Friday, 11 May 2012

It's Carnivaaaaal - Part 2

(Read Carnival Part 1 here.)

As promised, with a break for the everlasting technical difficulties, here is more of the neon, noise, and food that make up St. Thomas Carnival. There are two parades during Carnival week, a children's parade on Friday and the adult parade on Saturday. Both parades are made up of the same essential elements: neon feathers, neon sequins, steel pan, mocko jumbie stilt dancers (yup, not really walkers. dancers.), speakers the size of your living room strapped to flat bed trucks, and huge dose of cultural pride. The biggest difference marking the two parades is that on Friday the participants are smaller and drink gallons of water as they travel the many-hours of parade route. On Saturday the participants are larger and drink gallons of rum as they travel the many-hours-long parade route. In my observations, most other differences in the parade stem from those two.

So the Rising Stars are a fixed entry at both parades. In my opinion, they should be a fixed entry every day of my life. Seriously, I wish they'd be my alarm every morning. I might even get up without hitting snooze if I got to listen to them. And don't let the sound fool you in this totally not-professional video taken with my point and shoot camera. They're loud. I mean it's three double decker trailers worth of metal drums and mallets. Played by high school kids. You can't hear the person talking next to you even if they're yelling into your ear. (Side note: this is actually a video from a past year because we had a slight crappy parade viewing spot this year. Other side note: the kids don't participate in the gallons of rum consumption in the second parade.)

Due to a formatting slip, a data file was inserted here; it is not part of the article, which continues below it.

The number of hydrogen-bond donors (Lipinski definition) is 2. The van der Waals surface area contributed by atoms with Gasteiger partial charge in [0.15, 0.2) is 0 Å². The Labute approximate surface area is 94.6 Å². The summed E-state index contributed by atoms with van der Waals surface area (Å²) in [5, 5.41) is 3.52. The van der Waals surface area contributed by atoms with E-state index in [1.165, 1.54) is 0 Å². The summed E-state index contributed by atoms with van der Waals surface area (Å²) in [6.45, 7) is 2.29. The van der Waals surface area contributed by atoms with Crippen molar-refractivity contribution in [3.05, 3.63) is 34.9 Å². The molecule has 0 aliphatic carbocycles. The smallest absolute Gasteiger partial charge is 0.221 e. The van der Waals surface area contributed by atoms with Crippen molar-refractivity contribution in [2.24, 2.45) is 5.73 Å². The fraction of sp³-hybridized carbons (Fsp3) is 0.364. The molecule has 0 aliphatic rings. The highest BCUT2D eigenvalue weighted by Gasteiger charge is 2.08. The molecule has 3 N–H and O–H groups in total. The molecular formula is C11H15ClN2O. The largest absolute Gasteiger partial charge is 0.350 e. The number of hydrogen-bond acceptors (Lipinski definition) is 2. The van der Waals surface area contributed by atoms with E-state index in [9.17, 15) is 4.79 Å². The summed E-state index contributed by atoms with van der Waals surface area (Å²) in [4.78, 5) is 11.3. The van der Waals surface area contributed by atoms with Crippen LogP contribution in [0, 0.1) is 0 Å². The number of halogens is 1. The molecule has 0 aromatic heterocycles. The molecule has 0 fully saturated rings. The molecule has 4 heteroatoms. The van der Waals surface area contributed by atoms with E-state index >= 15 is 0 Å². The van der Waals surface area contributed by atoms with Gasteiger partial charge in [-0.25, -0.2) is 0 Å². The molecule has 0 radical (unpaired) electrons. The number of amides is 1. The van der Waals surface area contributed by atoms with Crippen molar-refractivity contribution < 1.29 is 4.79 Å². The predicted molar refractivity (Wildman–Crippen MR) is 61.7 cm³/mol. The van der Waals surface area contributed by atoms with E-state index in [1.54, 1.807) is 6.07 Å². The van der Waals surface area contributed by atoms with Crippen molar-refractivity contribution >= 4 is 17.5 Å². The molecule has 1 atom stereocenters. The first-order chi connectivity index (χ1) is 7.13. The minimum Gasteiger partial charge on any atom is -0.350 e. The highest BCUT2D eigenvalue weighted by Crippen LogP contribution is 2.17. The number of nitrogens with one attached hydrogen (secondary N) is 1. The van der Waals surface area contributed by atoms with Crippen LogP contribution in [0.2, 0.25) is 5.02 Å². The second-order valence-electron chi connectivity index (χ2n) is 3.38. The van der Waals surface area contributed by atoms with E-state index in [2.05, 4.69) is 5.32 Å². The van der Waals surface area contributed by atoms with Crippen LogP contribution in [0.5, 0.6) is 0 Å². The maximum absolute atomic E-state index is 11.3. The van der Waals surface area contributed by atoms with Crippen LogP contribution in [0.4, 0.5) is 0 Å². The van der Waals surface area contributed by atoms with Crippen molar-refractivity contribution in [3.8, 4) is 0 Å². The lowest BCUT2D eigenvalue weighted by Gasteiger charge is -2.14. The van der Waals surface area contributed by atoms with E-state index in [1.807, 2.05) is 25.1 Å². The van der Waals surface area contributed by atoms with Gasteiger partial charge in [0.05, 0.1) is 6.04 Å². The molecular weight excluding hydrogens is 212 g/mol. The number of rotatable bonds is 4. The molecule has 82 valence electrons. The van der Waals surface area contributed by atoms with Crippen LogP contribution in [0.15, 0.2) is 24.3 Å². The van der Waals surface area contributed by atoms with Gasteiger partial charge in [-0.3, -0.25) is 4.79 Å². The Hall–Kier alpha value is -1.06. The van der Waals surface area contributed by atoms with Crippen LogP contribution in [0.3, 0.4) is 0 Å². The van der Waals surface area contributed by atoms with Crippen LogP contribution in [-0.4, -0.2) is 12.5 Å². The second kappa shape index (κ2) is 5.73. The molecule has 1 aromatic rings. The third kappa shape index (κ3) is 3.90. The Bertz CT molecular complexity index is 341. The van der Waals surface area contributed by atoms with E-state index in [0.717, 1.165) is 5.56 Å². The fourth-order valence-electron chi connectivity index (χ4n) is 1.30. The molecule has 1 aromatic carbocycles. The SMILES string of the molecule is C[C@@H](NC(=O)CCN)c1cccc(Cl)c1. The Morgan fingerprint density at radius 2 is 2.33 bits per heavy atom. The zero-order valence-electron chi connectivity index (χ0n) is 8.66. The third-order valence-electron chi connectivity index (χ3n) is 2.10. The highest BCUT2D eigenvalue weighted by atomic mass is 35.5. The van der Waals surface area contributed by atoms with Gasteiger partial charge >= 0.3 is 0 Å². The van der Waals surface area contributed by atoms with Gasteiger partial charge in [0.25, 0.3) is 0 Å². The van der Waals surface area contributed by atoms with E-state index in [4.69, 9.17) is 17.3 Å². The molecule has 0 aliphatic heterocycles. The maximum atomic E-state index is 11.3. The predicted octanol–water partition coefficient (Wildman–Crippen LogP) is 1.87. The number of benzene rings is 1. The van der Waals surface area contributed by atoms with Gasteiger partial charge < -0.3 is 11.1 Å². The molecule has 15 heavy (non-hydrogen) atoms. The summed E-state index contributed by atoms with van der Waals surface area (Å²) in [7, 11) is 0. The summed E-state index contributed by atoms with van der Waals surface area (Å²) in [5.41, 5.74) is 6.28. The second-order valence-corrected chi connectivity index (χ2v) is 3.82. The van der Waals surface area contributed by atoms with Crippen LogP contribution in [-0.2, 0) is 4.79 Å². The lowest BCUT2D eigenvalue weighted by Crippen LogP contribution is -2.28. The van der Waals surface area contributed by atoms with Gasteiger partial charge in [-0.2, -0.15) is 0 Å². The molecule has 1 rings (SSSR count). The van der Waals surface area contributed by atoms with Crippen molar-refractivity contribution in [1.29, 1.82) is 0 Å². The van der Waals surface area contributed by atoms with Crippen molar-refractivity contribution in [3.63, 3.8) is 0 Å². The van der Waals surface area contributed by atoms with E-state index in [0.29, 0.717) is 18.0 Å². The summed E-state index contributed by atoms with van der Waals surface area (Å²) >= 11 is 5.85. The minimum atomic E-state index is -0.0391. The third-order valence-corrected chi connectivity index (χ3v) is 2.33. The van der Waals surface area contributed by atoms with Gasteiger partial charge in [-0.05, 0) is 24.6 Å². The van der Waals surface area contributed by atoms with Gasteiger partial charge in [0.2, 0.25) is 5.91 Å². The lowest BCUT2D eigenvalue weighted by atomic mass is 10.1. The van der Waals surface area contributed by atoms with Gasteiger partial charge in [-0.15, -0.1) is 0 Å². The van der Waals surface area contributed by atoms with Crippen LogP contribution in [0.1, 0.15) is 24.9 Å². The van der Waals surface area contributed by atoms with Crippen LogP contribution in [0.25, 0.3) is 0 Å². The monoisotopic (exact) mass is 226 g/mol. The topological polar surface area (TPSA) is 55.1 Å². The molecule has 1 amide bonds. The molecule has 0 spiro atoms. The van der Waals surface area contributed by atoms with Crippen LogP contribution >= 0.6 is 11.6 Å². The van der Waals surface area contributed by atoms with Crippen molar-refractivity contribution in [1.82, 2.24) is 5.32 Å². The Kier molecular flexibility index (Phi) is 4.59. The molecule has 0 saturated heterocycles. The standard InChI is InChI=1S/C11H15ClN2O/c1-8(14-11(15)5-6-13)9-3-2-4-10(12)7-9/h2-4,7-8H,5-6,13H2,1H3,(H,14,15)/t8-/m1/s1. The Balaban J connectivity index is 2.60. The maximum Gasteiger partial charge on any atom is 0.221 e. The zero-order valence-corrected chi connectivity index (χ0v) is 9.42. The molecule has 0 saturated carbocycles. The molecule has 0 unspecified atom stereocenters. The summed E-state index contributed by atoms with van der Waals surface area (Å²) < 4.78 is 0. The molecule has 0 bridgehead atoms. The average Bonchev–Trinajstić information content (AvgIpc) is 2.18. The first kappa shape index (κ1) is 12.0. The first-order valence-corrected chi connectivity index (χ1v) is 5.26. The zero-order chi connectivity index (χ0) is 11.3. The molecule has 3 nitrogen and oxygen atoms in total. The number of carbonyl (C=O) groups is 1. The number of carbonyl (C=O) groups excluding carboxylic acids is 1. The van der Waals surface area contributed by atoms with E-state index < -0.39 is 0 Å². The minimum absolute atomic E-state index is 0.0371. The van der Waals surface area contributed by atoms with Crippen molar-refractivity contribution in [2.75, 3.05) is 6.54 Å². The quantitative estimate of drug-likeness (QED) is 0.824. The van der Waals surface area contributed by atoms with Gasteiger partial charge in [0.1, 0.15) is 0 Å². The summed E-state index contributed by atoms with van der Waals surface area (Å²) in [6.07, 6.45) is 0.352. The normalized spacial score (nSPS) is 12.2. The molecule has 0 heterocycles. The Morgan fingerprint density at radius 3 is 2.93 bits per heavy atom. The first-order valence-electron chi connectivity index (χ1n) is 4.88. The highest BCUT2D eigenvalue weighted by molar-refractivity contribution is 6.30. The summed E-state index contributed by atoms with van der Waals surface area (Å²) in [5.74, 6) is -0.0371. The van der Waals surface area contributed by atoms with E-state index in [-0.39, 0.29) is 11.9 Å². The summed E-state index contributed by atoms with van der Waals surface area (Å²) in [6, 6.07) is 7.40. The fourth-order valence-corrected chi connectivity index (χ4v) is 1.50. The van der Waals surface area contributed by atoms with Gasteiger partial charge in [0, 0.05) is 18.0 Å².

Okay, now we're going to play a game of little parade/big parade. Ready?

Little parade girlies shakin' it for the camera:

Big parade girlies shakin' it for the camera:

Little parade pajama ghost people:

Big parade pajama ghost people:

Little parade elaborate costumes:

Big parade elaborate costumes:

Little parade mocko jumbie (who won't look at my camera):

Big mocko jumbie with ninja-like skills on stilts:

And in case you were ever curious how one would interview a mocko jumbie, this is it:

On your way home, or during a part of the parade where you are too hot and sweaty to continue standing on the uncomfortable wall that is your parade perch, you can hit up one of the food trucks. Nothing like delicious vegetables and tofu wrapped in deep fried pastry goodness on a hot, hot day. If you're lucky, it will have lava hot oil still dripping out the bottom of the pastry onto your leg. (I was lucky.) Wash it down with a drink made out of flowers.

After going home, showering, napping, and arguing with your spouse about whether or not you have actually had a long enough nap to give you the energy to go out again, you get dressed and go out again. To the village! Live music so loud your ears start throbbing! More deep fried animals for eating sold out of sheds!  Rides that I firmly believe might actually derail at any time and kill you! 

Other than changing up the live performances, village is pretty much the same every night of the week. Except after the adult parade on Saturday. That's the official end of Carnival and it's celebrated with a rather impressive fireworks display. Don't expect any cost cutting to be happening with those explosives. They're done up big every year and it's one of the best annual fireworks displays I've seen. They set them off from a barge in the harbor so Seth and I usually just watch from our porch. And then we get to watch the thousands of cars down below us stuck in gridlock traffic as everyone tries to escape the village at once. Bye Carnival. See you next year.

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